How School has Changed
It's only been five years since I finished my undergrad. But in five years technology has taken a foothold on campus.
When I first began my undergraduate career, oh so many moons ago, I had to register in person. I got my class schedule in the mail, and then worked out my ideal schedule. Nothing too early, nothing too late, nothing on Friday, etc. I had the perfect blend of classes and schedule convenience as I entered the cafeteria at my college.
The cafeteria was lined with card tables, and on the card tables were large, heavy green/black CRT computer terminals. Each card table was stationed with a disgruntled school employee who would take your paper and key it into the system.
My first encounter went something like this: I handed my paper to the lady. She took it and started typing. The computer beeped, and she made a mark on my schedule. She continued typing, and the computer beeped. She made a mark on my schedule. This happened about five times.
She handed my paper back to me, and I noticed that all of my classes had been crossed off. "Those classes are full," she informed me. To the back of the line I went, while I quickly re-organized my schedule. The next time only two of the classes were full. My schedule wasn't promising to hold up that well... Third time was the charm, and I ended up getting all five classes.
Two were early morning classes (7:30 AM). One was at another campus, a 30 minute drive in the opposite direction from my home.
When I transferred to an actual university in Utah, I registered by phone. Again, I had my ideal schedule worked out. From the convenience of my home in Virginia, I dialed into the university's registration system by phone. I entered my student number (SSN back then), my pin, and then began selecting my classes.
The cheerful voice on the other end of the phone said something to the effect of, "You have selected ... ... ... Economics. One. Oh. One. The class meets Monday. Wednesday. From. 9 AM to 10:30 AM. ... Is this correct?" Yes, it's correct. Back then you couldn't talk to automated phone operators like you can today, so you had to actually push a button corresponding to your answer. 1, correct.
"Please wait!" Ahh, how chipper the automatic registration lady sounds! So much better than the disgruntled person at the cafeteria card table...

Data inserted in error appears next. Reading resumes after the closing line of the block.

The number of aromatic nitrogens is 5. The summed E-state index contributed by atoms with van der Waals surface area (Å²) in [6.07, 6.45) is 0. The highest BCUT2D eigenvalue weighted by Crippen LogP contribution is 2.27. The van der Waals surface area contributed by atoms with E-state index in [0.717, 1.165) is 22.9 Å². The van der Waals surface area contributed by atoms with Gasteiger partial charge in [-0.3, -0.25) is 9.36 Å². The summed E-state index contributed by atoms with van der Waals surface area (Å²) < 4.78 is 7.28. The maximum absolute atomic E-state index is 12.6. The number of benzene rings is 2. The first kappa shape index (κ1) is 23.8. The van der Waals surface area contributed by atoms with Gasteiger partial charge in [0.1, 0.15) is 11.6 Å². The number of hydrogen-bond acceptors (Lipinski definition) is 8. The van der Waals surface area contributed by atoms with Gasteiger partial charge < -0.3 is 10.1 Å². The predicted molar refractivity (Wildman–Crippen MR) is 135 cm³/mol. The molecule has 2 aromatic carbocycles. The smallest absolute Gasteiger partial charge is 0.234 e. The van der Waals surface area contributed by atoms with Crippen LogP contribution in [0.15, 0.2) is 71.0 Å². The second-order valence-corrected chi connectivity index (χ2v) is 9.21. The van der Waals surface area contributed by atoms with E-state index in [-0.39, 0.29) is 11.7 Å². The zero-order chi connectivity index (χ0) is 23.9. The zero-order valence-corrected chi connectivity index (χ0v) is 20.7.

"Economics. One. Oh. One ... Section two ... Meeting Monday. Wednesday. From. 9 AM to 10:30 AM ... is full with ... zero ... seats remaining at this time."
Huh? What? She said "zero" with an air of delight, I sensed it. Alright, fine, I'll try the early class. *sigh*
"Economics. One. Oh. One ... Section one ... Meeting Monday. Wednesday. From. 7 AM to 8:30 AM ... has been added to your schedule."
And so it went.
Several Utah schools later, when I transferred to the University of Utah, things had progressed to the point that you could register online. Oooooh.
You could simply input the class you wanted, and it would display all of the available sections and how many seats were left. Quite handy! But secretly I missed how the automatic phone lady taunted me when a class was full.
My last semester at college I had one professor who used PowerPoint. The new classroom building at the Eccles School of Business had been pre-wired with laptop ports at each student's seat. Hardly anyone had a laptop, and if you did, you felt weird whipping it out in class. You'd be the brainiac, or the gizmo kid, or the rich dude, or whatever.
My classes now all use PowerPoint exclusively. Everyone has a laptop, and everyone uses it. Granted, most people are Web surfing during class, but the laptop doesn't seem out of place.
The funny thing I noticed is that the laptop ports still aren't being used. Why? Because now the classroom has wireless access, and no one needs to plug in to get online.
Eventually, they'll be able to simply beam the knowledge into my brain. That way I can sleep during class.
Oh, wait, I already do that... I guess some things don't change over time.